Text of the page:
A Rare Weather Pattern Is Upon Us

A 'triple dip' of La Nina, referring to 3 straight years of it, is here
By John Johnson,  Newser Staff
Posted Sep 12, 2022 2:34 PM CDT
A Rare Weather Pattern Is Upon Us
Homes are surrounded by floodwaters in Sohbat Pur city of Jaffarabad, a district of Pakistan's southwestern Baluchistan province, on Aug. 29, 2022. The UN weather agency is predicting the phenomenon known as La Nina, a driver of world climate, is poised to last through the end of this year.   (AP Photo/Zahid Hussain, File)

The weather pattern known as La Nina has materialized in the equatorial Pacific. If that factoid sounds familiar, it's because this is the third consecutive year for the phenomenon—and that marks the first time in a century such a "triple dip" has occurred, according to the World Meteorological Organization. La Nina is a major driver of world climate, with tangible effects in the US. Here's a look:

  • Definition: La Nina "refers to the large-scale cooling of the ocean surface temperatures in the central and eastern equatorial Pacific Ocean, coupled with changes in the tropical atmospheric circulation, namely winds, pressure and rainfall," per the WMO. As USA Today notes, it's the opposite of El Nino, which arises when Pacific water is cooler than average.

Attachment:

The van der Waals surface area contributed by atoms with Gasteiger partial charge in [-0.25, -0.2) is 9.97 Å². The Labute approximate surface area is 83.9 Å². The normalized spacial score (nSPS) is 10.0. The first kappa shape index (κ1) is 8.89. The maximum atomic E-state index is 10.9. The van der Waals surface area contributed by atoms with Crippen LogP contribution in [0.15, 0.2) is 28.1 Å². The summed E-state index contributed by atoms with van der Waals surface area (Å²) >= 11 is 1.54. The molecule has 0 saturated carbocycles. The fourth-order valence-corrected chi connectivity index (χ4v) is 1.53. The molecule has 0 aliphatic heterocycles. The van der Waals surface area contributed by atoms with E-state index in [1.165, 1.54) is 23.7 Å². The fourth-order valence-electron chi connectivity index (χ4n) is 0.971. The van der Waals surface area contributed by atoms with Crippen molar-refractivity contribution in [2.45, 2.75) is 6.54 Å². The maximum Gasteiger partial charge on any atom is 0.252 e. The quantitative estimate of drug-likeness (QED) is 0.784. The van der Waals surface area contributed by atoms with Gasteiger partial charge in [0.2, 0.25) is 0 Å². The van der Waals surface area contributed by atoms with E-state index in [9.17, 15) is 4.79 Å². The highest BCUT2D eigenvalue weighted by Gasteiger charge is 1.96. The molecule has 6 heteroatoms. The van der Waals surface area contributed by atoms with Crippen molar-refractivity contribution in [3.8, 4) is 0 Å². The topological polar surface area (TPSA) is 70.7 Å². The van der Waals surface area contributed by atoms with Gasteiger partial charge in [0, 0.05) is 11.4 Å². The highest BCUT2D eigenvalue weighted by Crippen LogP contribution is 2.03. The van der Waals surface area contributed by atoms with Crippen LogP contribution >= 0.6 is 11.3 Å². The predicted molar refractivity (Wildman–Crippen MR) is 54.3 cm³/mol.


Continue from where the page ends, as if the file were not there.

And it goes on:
• US effects: The Southwest, "with rain clouds pushed out to sea, becomes drier than usual" under La Nina, per NPR. Northwestern US states and Canada "see cooler-than-average temperatures, rain and flooding." The Southeast and mid-Atlantic regions generally see warmer-than-average temperatures. The AP reports that La Nina generally leads to more hurricanes in the Atlantic, "less rain and more wildfires in the western United States, and agricultural losses in the central" US. Historically, La Nina tends to cause more economic damage to the US than El Nino.
  • World effects: La Nina is blamed for flooding in Asia as well as droughts in North and South America, and in eastern Africa, per ABC News. Australia and Indonesia tend to see heavier rain, notes NPR.
  • Context: "It is exceptional to have three consecutive years with a la Niña event," says WMO Secretary-General Petteri Taalas. "Its cooling influence is temporarily slowing the rise in global temperatures—but it will not halt or reverse the long-term warming trend." The agency predicts La Nina will be present through the end of the year.
(More La Nina stories.)

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